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Back On The Streets: True Crime Hong Kong

Back in February we brought you the sad news that True Crime: Hong Kong would not be released. Despite apparently being pretty much finished, Activision canned the project. United Front Games' open world action-them-up was put into a locked cupboard because Activision believed it wasn't competitive with other games in the genre. Which is to say, they thought it was poop. And this came after almost a six months' delay to add polish. Polish that Acti CEO Eric Hirshberg rather confusingly explained in November last year had "paid off". However, clearly not enough. But now, release the party poppers, Gamasutra reports that Square Enix have announced they've acquired the game and plan to release is.

Activision's position on the game was muddled to say the least. In November last year CVG reported (somewhat in gobbledegook) his saying, "The additional development time invested in this game has really paid off, for gameplay mechanic the make the fighting and shooting as sophisticated as the driving, which is something that's very hard to achieve in the open-world genre." And then a few months later they ditched it for good.

True Crime: Hong Kong was intended to be a complete reboot of the True Crime series, the first two from Luxoflux (Streets Of LA and New York City) both getting very mediocre scores. In fact, a third game by Luxoflux had started development but was also canned after NYC performed so weakly. Clearly Activision believed in the IP enough to see the accurate city representation handed to another team, and then baulked on it yet again.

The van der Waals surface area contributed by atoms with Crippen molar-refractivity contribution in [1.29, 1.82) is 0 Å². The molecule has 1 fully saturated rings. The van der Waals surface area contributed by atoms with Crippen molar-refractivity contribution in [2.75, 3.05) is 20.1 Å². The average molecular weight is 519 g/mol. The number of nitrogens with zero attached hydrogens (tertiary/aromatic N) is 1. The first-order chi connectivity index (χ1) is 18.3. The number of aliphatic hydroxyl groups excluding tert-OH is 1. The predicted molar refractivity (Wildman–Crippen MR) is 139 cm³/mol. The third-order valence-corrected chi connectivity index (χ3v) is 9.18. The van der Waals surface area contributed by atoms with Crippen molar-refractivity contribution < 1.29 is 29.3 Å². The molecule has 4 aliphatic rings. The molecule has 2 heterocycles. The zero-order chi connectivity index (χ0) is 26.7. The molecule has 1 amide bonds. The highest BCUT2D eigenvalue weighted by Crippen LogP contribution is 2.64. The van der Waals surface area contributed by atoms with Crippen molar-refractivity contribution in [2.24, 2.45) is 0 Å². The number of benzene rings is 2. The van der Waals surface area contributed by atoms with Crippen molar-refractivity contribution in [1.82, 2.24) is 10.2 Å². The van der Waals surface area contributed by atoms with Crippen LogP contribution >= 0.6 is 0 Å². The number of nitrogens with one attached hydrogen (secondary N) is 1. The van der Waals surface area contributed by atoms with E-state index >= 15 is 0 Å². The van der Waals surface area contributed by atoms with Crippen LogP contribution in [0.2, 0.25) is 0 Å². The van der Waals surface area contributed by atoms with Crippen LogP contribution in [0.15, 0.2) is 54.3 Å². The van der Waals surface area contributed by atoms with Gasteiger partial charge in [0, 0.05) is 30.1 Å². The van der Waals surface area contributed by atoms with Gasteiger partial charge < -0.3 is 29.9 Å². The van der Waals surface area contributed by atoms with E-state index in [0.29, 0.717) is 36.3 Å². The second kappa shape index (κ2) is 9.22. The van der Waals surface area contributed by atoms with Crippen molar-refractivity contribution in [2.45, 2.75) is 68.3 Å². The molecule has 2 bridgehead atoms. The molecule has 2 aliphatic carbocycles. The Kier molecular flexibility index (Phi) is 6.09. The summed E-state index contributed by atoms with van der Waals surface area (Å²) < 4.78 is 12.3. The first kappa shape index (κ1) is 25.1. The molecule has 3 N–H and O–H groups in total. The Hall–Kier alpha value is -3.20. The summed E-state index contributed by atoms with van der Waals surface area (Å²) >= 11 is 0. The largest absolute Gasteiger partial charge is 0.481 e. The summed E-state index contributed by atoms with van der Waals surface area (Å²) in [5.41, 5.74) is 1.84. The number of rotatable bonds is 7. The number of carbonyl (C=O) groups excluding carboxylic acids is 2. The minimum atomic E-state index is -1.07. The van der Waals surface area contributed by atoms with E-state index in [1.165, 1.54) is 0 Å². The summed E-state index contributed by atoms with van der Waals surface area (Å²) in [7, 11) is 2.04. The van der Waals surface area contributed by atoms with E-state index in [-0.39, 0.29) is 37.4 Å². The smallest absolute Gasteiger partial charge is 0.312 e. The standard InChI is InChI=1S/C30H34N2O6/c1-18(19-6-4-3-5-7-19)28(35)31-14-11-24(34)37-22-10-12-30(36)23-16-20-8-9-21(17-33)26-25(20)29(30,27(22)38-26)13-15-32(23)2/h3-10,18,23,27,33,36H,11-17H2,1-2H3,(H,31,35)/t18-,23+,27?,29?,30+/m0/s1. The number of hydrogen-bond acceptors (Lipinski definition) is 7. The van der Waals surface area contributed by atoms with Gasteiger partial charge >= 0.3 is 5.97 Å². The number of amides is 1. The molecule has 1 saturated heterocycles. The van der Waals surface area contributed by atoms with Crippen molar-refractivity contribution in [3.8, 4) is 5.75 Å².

Square will be releasing the game, but without the name. The acquisition from Acti gets them the code, but not the IP. As Square's Lee Singleton told Gamasutra, "It's too early to say what the name will be," but promises the process will be "pretty straightforward".

But why did Square pick it up when Acti clearly didn't want to touch it?

"When we first saw and got our hands on the game we fell in love with it," Singleton goes on to explain. "It's one of those games where you don't want to put the controller down."

Controller indeed. The game was originally slated for a PC release, along with 360 and PS3, and since it was pretty much done (and all such games are developed on PC in the first place, along with Square's established support for PC) it seems reasonable to assume this will stay the same.

United Front, the team who are more famous for having worked alongside other teams on games like Batman: Arkham Asylum and Just Cause 2 than their own Sony exclusive, ModNation Racers, are still working on the game say Square. This involves rehiring everyone they previously had to let go in February, and pushing to finish it all off completely. Square Enix's London group say they are willing to give the game the time it needs to be fully realised, and as such aren't willing to talk release dates yet.

And what about Mr Hirshberg? Gamasutra spoke to him too, and he told them,

"Our team has worked very hard to find a solution where everybody wins. Square Enix gets the benefit of the tremendous investment we've made in the game thus far. UFG gets to stay together and complete their vision. And gamers get to play a great game. We couldn't be more thrilled."

Here's the original trailer from May last year:

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John Walker


Once one of the original co-founders of Rock Paper Shotgun, they killed me out of jealousy. I now run buried-treasure.org

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